Mortgage interest deductibility
Given the odd rumbling in Ottawa that the feds might make mortgage interest deductible from income tax, this article from the New York Times provides some interesting background on the origins of this deduction in the US, the impacts it has had, and the current state of play. The full article is rather lengthy; this excerpt captures some of the pertinent information for a Canadian audience:
Over the years, [mortgage interest deductibility] has become an American folk legend: the government invented the mortgage-interest deduction to help people buy their own homes, and the level of homeownership has risen ever since.
What part of the legend is true? Basically, none of it.
Economists don’t agree on much, but they do agree on this: the interest deduction doesn’t do a thing for homeownership rates. If you eliminated the deduction tomorrow, America would have the same number of homeowners, the same social networks, the same number of gardens.
The deduction might help some people (like me) to purchase bigger homes than they otherwise would. And it certainly helps people who are selling mansions to get a higher price. But it is hardly the democratic subsidy people think. In fact, it’s patently regressive.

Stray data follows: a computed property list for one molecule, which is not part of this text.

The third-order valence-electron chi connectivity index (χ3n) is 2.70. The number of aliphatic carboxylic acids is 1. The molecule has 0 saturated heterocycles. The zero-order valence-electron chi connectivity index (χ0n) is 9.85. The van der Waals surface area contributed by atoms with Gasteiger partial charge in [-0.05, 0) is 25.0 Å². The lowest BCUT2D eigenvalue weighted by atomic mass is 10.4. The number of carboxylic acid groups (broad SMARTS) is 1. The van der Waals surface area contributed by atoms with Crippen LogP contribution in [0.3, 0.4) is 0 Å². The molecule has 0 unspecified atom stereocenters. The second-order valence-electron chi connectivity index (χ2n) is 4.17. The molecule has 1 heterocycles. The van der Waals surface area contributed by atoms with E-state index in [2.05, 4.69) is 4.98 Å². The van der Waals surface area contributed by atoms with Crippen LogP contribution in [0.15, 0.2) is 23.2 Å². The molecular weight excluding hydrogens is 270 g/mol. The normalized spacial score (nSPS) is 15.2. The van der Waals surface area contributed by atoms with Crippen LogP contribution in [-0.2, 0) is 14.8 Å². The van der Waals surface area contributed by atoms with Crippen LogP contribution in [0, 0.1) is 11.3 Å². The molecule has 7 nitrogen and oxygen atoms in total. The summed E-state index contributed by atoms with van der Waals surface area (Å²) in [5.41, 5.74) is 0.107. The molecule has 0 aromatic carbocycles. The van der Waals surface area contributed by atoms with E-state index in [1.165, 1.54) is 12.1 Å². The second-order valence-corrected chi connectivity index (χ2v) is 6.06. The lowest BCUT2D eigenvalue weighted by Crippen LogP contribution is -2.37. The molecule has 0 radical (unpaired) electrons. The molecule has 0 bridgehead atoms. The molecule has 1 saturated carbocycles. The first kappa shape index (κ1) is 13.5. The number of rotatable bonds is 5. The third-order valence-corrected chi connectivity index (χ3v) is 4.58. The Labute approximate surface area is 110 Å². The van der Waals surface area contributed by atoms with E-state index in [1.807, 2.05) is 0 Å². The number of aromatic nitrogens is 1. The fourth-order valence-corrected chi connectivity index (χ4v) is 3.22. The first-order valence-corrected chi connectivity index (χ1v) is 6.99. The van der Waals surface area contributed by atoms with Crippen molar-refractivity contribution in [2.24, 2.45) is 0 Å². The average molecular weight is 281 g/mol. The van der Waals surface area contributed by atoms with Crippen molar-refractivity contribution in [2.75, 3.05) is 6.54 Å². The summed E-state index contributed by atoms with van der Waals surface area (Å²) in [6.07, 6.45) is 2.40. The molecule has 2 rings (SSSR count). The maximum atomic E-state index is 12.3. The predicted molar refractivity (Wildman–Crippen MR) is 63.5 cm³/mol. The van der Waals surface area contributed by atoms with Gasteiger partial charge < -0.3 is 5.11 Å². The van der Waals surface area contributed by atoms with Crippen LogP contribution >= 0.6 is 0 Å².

More than 70 percent of tax filers don’t get any benefit from the deduction at all. O.K., many of them are renters. But even among homeowners, only about half claim the deduction. And for the 37 million individuals and couples who do, the rewards, at least on average, are surprisingly modest â€” just under $2,000 per return. (Figure it like this: the median home, as computed by the Bureau of the Census in 2003, is valued at $140,000. If you finance 80 percent of it with a 6 percent mortgage, your interest bill is $6,720 a year. A taxpayer in the 25 percent bracket would save one quarter, or $1,680.)
But cumulatively, the deduction is a big deal. This year, it is expected to cost the Treasury $76 billion. And the rewards are greatly skewed in favor of the moderately to the conspicuously rich. On a million-dollar mortgage (the people with those really need help, right?), the tax benefit is worth approximately $21,000 a year. And according to the Joint Committee on Taxation, a little over half of the benefit is taken by just 12 percent of taxpayers, or those with incomes of $100,000 or more.